We've harvested your green computing views
...and boiled them down into a tasty report
Reg Tech Panel Oh no, not another 'green' report. Yep. But this time it's the result of teamwork between you (well, the 1474 of you who responded to our survey), The Register and FreeForm Dynamics.
Green Computing: the role of IT in the push towards environmental sustainability has a good rummage round inside organisations to find out what's really going on and what might be coming down the track. It also provides a set of recommendations which go way beyond the usual 'consolidate and virtualise' type of IT-centric green guidelines.
As we have reported previously, attitudes to 'green' vary by geography. They also vary by company size, and between employees and employers. In fact, one of the interesting facts to emerge is that employees in general are much more ready to support environmental initiatives than organisations are to initiate them.
Some aspects of the report may not surprise you but they will anchor your suspicions in reality. For example, money and regulation are the top two drivers for environmental initiatives, closely followed by reputational issues. Few organizations consider 'green' itself as much of a driver. Pragmatism rules, as ever.
Having said that, even if you are familiar with the subject matter, this report brings something rare to the party: a research-based look at what's actually happening and some strong guidance on the role of IT as part of a broader organisational environmental strategy. Before this can happen though, a change of heart towards IT needs to happen. At the moment, a minority of organisations view IT as an enabler of business advantage.
The report offers a starting point to help businesses and IT, or ICT to be more accurate, to work together and realise the increased value that a concerted approach can bring to the company's bottom line. And, as a by-product, contribute to the organisation's environmental credentials.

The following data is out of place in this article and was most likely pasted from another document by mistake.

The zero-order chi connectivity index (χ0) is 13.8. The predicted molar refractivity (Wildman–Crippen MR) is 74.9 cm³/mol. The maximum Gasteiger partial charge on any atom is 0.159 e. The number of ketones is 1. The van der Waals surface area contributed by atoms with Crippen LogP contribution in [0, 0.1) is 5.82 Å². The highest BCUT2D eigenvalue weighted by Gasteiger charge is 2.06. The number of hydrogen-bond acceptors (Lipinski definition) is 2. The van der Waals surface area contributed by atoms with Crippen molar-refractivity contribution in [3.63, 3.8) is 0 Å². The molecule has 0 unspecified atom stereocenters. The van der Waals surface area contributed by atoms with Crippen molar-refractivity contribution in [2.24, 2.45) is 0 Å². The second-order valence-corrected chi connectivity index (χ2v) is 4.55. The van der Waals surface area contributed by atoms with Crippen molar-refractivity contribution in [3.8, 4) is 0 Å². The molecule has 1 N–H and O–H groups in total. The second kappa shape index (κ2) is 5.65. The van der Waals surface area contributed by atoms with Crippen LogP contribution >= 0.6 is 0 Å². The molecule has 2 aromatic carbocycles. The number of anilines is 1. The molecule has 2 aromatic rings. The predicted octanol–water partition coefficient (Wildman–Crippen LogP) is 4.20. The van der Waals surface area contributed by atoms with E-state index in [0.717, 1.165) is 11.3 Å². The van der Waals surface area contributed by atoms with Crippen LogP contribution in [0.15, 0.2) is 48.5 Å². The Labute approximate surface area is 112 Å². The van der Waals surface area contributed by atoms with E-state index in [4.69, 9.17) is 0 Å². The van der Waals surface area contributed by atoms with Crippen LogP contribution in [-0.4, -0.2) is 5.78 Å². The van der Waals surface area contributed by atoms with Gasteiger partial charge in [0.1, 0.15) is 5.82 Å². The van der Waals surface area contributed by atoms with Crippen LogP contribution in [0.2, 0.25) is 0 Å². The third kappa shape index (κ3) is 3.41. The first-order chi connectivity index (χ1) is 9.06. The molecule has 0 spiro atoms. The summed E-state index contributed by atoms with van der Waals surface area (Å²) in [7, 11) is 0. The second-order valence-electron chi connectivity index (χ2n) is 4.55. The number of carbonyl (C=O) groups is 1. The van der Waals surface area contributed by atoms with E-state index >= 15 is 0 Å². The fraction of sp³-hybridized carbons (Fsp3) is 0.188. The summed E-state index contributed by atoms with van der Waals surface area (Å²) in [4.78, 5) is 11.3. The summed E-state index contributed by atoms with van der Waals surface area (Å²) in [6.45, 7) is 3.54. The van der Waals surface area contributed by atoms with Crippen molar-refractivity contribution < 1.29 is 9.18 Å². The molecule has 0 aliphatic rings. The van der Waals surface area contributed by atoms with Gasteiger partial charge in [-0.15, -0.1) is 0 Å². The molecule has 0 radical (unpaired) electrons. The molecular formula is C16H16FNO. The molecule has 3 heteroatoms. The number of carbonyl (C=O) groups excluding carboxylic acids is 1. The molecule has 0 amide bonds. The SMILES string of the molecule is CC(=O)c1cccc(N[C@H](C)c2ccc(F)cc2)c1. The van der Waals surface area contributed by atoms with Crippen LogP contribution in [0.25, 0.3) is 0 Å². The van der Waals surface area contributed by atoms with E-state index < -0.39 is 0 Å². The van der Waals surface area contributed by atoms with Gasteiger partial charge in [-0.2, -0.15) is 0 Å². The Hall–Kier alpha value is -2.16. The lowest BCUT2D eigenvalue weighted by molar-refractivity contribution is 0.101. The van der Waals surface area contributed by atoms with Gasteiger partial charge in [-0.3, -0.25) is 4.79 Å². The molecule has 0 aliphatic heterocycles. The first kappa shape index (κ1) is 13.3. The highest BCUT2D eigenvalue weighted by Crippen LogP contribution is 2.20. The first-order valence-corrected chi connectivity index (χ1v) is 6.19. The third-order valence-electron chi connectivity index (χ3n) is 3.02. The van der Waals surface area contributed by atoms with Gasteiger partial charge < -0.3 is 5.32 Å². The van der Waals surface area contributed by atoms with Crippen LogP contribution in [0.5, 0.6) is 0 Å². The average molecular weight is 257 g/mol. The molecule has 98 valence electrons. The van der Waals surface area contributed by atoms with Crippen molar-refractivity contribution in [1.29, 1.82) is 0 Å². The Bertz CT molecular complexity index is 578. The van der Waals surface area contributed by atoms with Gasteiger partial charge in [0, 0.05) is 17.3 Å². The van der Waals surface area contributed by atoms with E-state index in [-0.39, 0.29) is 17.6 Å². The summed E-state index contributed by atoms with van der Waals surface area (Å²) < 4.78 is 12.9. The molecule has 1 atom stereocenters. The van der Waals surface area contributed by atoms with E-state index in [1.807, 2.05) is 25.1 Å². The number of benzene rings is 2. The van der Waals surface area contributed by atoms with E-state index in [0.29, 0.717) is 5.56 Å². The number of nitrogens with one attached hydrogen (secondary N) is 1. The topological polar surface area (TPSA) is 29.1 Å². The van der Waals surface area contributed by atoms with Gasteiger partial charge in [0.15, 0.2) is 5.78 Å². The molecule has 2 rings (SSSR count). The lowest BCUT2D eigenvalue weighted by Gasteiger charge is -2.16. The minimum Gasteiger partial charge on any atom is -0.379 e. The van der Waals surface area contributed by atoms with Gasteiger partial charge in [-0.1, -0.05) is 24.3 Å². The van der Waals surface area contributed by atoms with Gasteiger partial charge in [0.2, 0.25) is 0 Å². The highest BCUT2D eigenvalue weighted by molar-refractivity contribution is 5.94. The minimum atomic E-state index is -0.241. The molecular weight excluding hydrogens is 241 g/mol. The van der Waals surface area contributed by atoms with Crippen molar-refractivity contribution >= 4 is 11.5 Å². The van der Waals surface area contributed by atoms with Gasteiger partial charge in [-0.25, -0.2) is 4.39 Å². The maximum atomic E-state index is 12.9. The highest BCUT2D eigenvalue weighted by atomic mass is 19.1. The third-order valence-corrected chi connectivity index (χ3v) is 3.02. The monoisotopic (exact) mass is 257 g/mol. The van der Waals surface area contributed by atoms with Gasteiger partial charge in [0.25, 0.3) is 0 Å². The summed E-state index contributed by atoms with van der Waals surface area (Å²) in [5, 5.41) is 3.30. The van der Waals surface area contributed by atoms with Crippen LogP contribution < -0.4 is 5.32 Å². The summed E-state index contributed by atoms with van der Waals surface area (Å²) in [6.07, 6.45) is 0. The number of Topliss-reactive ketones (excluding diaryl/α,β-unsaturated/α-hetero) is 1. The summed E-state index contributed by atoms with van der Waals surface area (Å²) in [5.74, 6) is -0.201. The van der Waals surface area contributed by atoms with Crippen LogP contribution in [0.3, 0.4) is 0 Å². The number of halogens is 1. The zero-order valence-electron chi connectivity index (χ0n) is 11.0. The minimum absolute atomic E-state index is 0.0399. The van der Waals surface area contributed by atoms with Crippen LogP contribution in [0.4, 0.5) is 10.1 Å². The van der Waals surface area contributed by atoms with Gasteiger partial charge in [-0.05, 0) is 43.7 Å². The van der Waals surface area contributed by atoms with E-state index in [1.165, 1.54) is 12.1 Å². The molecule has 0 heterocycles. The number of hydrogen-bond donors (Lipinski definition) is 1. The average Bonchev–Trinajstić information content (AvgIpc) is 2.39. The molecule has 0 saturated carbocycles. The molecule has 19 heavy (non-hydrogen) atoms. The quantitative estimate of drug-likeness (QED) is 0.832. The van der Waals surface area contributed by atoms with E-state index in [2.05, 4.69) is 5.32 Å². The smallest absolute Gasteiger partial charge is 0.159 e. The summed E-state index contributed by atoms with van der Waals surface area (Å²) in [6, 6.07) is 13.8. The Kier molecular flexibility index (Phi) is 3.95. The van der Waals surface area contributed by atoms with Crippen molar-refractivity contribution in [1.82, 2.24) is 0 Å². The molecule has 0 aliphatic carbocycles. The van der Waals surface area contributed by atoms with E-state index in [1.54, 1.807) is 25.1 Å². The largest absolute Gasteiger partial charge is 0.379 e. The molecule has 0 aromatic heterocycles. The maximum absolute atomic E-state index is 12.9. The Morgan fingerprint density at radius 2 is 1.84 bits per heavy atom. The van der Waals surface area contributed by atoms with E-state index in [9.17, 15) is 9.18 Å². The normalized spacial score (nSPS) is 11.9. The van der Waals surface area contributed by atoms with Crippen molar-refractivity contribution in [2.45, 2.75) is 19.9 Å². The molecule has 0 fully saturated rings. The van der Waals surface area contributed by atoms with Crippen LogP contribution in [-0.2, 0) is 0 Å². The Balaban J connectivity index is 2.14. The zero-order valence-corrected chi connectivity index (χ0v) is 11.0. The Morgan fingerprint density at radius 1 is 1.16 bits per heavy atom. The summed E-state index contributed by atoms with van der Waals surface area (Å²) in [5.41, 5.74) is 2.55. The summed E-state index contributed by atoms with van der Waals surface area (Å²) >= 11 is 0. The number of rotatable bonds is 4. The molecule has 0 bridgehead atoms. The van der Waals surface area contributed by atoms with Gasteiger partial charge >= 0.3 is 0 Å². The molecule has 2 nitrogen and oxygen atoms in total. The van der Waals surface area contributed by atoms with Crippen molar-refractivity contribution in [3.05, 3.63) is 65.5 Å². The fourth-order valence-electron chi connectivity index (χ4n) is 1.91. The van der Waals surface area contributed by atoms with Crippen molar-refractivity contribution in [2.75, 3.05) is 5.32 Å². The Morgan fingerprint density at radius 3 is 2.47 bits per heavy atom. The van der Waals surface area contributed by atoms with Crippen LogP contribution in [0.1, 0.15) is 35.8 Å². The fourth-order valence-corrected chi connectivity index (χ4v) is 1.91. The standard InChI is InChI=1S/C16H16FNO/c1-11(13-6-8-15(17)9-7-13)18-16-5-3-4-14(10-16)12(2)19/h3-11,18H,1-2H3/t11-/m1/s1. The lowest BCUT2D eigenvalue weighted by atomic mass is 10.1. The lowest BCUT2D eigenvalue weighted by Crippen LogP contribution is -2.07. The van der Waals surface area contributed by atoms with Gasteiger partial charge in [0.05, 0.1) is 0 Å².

Re: Self selection bias
Dr Stephen Jones
I presume you haven't read the report. In it we cover the dangers of self selection and why this does not invalidate what we learnt.
To Mr Vile, and whoever commissioned this poll at The Register:
Your defence of this statistical garbage is even more troubling than Tebbutt's original article. May I suggest you learn something about self-selection bias before wasting our time with further polls?
Surveys which fail to account for self-selection bias are meaningless. Would you publish a poll on attitudes to the Police, without first finding out how many respondents are in the Police force?
In defiance of the old hippy
1930s The Yellow Peril
1940s-1970s The Red Menace
1970s New Ice Age
1980s Nuclear Winter
1990s Y2K (ok, there might have been some point to that, but a lot of exaggeration too)
2000's Bird Flu, SARS, Terrorism, Global Climate Change (because we can't agree if it's going to warm up or cool down)
Roll on 2010 so I can find out what the next decade's worry-warts are going to have us all killed in our beds by.